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Keywords: prey
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Journal Articles
J Exp Biol (2015) 218 (14): 2279–2288.
Published: 1 July 2015
...Scott M. Boback; Katelyn J. McCann; Kevin A. Wood; Patrick M. McNeal; Emmett L. Blankenship; Charles F. Zwemer ABSTRACT As legless predators, snakes are unique in their ability to immobilize and kill their prey through the process of constriction, and yet how this pressure incapacitates...
Includes: Supplementary data
Journal Articles
J Exp Biol (2010) 213 (5): 735–739.
Published: 1 March 2010
... to the next. Although this idea is central to interpreting the fitness consequences of adaptive plasticity, empirical data on costs of plasticity are scarce. In Australian tiger snakes, larger relative head size enhances maximal ingestible prey size on islands containing large prey. The trait arises via...
Journal Articles
J Exp Biol (2008) 211 (24): 3808–3815.
Published: 15 December 2008
...James H. Fullard; Matt E. Jackson; David S. Jacobs; Chris R. Pavey; Chris J. Burwell SUMMARY The Australian noctuid moth, Speiredonia spectans shares its subterranean day roosts (caves and abandoned mines) with insectivorous bats,some of which prey upon it. The capacity of this moth to survive...
Journal Articles
J Exp Biol (2007) 210 (10): 1768–1775.
Published: 15 May 2007
...), well known as an adult chemical defense, stimulates larval escape to refuges. Although they are cannibals,adult newts feed preferentially on worms ( Eisenia rosea ) over conspecific young. Hence, larval avoidance reactions to TTX are suppressed in the presence of odor from these alternative prey...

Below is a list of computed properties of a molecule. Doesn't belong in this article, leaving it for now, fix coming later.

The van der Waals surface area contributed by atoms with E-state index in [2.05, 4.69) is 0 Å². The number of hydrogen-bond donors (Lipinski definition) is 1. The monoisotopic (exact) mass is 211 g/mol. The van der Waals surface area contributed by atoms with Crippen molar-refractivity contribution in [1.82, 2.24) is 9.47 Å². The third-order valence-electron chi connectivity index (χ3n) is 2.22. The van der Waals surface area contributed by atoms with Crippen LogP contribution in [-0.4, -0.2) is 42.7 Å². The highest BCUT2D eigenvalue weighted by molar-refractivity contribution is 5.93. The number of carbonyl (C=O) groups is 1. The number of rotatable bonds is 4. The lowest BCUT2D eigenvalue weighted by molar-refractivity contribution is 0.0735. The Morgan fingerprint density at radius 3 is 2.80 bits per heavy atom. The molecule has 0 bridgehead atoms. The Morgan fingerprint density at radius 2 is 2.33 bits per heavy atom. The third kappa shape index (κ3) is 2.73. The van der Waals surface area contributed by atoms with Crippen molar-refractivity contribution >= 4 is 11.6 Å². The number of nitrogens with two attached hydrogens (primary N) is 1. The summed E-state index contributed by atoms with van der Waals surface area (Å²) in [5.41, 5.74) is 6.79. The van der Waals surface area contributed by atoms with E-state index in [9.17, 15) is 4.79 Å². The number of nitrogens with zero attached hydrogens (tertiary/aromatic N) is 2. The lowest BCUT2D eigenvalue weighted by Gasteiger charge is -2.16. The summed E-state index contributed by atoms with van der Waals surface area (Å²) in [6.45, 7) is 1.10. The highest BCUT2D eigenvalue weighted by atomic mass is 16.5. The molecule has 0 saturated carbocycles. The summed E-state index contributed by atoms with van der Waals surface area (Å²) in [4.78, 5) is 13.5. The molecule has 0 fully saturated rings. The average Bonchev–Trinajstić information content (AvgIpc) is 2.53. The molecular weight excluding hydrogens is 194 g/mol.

Journal Articles
J Exp Biol (2007) 210 (10): 1776–1785.
Published: 15 May 2007
... and arginine concentrations are especially high within the tissues and blood/hemolymph of marine and freshwater invertebrates(1–500 mmol kg –1 body mass)( Edwards, 1982 ; Dooley et al., 2002 ; Hiong,2004), including common prey (insects, worms and snails) of adult newts( Stebbins, 1972 ; Hanson et al., 1994...
Journal Articles
J Exp Biol (2006) 209 (14): 2637–2650.
Published: 15 July 2006
... streams of auditory information be processed simultaneously? Evidence from the gleaning bat Antrozous pallidus. J. Comp. Physiol. A 189 , 843 -855. Bates, D. L. and Fenton, M. B. ( 1990 ). Aposematism or startle? Predators learn their responses to the defenses of prey. Can. J. Zool . 68 , 49 -52...
Journal Articles
J Exp Biol (2005) 208 (18): 3441–3450.
Published: 15 September 2005
... by the swimming movements of a prey fish( Fundulus heteroclitus ), and the corresponding neural activity was quantified. Both spontaneously active and silent afferent fibers experienced an increase in neural firing as the prey approached the lateral line. Activity was evoked when the prey fish approached...
Journal Articles
J Exp Biol (2004) 207 (11): 1855–1863.
Published: 1 May 2004
... during prey–predator interactions. To complement the physiological and anatomical studies with a necessary behavioral equivalent, we investigated encounters between juvenile crayfish and large dragonfly nymphs in freely behaving animals using a combination of high-speed video-recordings and measurements...
Journal Articles
J Exp Biol (2001) 204 (6): 1207–1221.
Published: 15 March 2001
... of the prey with minimal body movement followed by an explosive C-or S-start lunge at the prey. Quantitative comparisons of animals in the five test groups indicate that, although vision is used in the initial acquisition of the prey, both vision and the lateral line system play important roles in determining...
Journal Articles